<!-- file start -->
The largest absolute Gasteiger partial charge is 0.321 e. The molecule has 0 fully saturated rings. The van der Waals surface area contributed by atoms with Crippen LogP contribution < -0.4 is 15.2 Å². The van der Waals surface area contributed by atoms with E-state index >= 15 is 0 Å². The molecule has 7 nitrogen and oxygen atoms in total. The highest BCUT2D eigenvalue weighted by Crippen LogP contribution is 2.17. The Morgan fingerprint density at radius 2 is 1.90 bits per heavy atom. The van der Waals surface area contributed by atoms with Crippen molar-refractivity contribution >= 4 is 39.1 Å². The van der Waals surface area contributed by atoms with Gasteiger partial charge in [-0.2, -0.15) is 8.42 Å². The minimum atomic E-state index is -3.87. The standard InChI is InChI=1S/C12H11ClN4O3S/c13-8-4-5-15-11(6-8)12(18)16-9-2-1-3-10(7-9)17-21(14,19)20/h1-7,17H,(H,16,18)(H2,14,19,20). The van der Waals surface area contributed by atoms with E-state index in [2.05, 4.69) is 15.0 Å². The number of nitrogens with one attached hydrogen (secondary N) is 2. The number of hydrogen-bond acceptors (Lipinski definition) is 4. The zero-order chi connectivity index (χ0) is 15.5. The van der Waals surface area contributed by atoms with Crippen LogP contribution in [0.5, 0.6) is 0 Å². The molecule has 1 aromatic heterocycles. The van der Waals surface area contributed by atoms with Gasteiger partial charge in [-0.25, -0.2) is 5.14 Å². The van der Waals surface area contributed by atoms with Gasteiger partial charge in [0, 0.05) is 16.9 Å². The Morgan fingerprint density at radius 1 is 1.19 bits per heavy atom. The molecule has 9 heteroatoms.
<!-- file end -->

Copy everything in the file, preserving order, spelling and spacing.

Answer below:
The largest absolute Gasteiger partial charge is 0.321 e. The molecule has 0 fully saturated rings. The van der Waals surface area contributed by atoms with Crippen LogP contribution < -0.4 is 15.2 Å². The van der Waals surface area contributed by atoms with E-state index >= 15 is 0 Å². The molecule has 7 nitrogen and oxygen atoms in total. The highest BCUT2D eigenvalue weighted by Crippen LogP contribution is 2.17. The Morgan fingerprint density at radius 2 is 1.90 bits per heavy atom. The van der Waals surface area contributed by atoms with Crippen molar-refractivity contribution >= 4 is 39.1 Å². The van der Waals surface area contributed by atoms with Gasteiger partial charge in [-0.2, -0.15) is 8.42 Å². The minimum atomic E-state index is -3.87. The standard InChI is InChI=1S/C12H11ClN4O3S/c13-8-4-5-15-11(6-8)12(18)16-9-2-1-3-10(7-9)17-21(14,19)20/h1-7,17H,(H,16,18)(H2,14,19,20). The van der Waals surface area contributed by atoms with E-state index in [2.05, 4.69) is 15.0 Å². The number of nitrogens with one attached hydrogen (secondary N) is 2. The number of hydrogen-bond acceptors (Lipinski definition) is 4. The zero-order chi connectivity index (χ0) is 15.5. The van der Waals surface area contributed by atoms with Crippen LogP contribution in [0.5, 0.6) is 0 Å². The molecule has 1 aromatic heterocycles. The van der Waals surface area contributed by atoms with Gasteiger partial charge in [-0.25, -0.2) is 5.14 Å². The van der Waals surface area contributed by atoms with Gasteiger partial charge in [0, 0.05) is 16.9 Å². The Morgan fingerprint density at radius 1 is 1.19 bits per heavy atom. The molecule has 9 heteroatoms.